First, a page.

Disturbing the Dead, Annoying the Living

What calls us to find the ancestors? It goes beyond a simple curiosity. We are taken over, compelled, as if possessed by something bigger than us, begging to be revealed. There is one of us in almost every family called to be the scribe. I am but one of many in our clan’s long line of storytellers. Like others, I’m called to gather and assemble the ancestors; to breathe life into them again as far back as we can reach. We take what we find and chronicle the facts of their existence, remembering their names, who they were, and what they did. They are the sum of who we are. Without them, we would not exist. We greet those who came before us, restoring their place in line. We scribe their stories and their histories. We search for them in public libraries, county records, and weed-filled or well-kept cemeteries. We comb through yellowed newspapers, family archives, lovely old letters and photo albums. We find them! And in finding them, we find ourselves. Catherine (Clemens) Sevenau, Sep 2009 (Inspired by “We Are the Chosen” written by Della M. Cumming, ca 1943)

Catherine and Gordon Sanders, Montana 2006

Catherine and Gordon in Sanders, Montana 2006

Taking a sidebar from finishing a family memoir, I spent five years working on family genealogy with my brother—our research and records spanning from our ancestors sailings to America to our parents’ generation. We’ve done a commendable job of exploring our roots, bringing our ancestors together onto the same pages, compiling what would be a library shelf on the family lines. Gordon has been researching for years, I of late. But more important than what we’ve done, is our time together doing it. As he is fourteen years older, I never really knew him growing up, so I’m grateful for this relationship we’ve created. We’ve visited Minnesota: our father’s roots—and covered Wyoming, Montana, and Colorado: our mother’s history. We drove to Sonora where I was born, to Colusa where our parents met, to Brea where our mother is buried. We dug up information on our main ancestral lines, then put it all to rest—assembling and reuniting those no longer with us. I think it stems from my “keeping the family together” thing…  and then some.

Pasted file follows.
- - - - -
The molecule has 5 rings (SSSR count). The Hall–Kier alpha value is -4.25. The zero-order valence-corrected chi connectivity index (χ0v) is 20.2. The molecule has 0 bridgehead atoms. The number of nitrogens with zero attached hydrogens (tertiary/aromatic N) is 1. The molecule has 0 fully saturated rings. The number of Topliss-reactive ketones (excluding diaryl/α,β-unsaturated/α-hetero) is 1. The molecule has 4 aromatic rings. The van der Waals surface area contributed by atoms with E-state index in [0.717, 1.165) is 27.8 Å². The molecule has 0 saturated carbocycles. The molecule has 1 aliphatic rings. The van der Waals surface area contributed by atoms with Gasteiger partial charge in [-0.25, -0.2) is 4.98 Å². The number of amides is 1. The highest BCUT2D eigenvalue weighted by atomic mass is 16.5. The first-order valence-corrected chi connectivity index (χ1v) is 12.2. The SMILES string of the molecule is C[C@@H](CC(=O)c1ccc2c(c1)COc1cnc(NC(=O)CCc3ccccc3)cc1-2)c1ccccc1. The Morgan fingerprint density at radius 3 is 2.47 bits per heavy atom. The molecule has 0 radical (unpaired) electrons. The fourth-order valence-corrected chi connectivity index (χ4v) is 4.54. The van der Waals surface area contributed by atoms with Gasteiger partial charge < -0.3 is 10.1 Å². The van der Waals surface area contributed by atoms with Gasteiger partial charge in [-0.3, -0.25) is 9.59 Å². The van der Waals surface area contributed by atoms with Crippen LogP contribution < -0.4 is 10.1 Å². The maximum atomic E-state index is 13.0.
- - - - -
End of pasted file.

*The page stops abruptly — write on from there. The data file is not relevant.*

FindAGrave logoIn the early morning and late at night I continue to research and add information to our lines. I make phone calls and send emails to unknown cousins. I search cemeteries. I track down pictures. Genealogy can be addictive, and being just a tad obsessive-compulsive, it keeps my fire fueled. I’ve created or contributed to over 6,000 pages of ancestors and related kin on Find A Grave, a kind of Facebook for the Dead, and have compiled five volumes on our Clemens, Chatfield, Hoy, and Chamberlin lines. Who’d have guessed that dead people would be my thing?

Find A Grave: Catherine (Clemens) Sevenau
Chatfield Heritage

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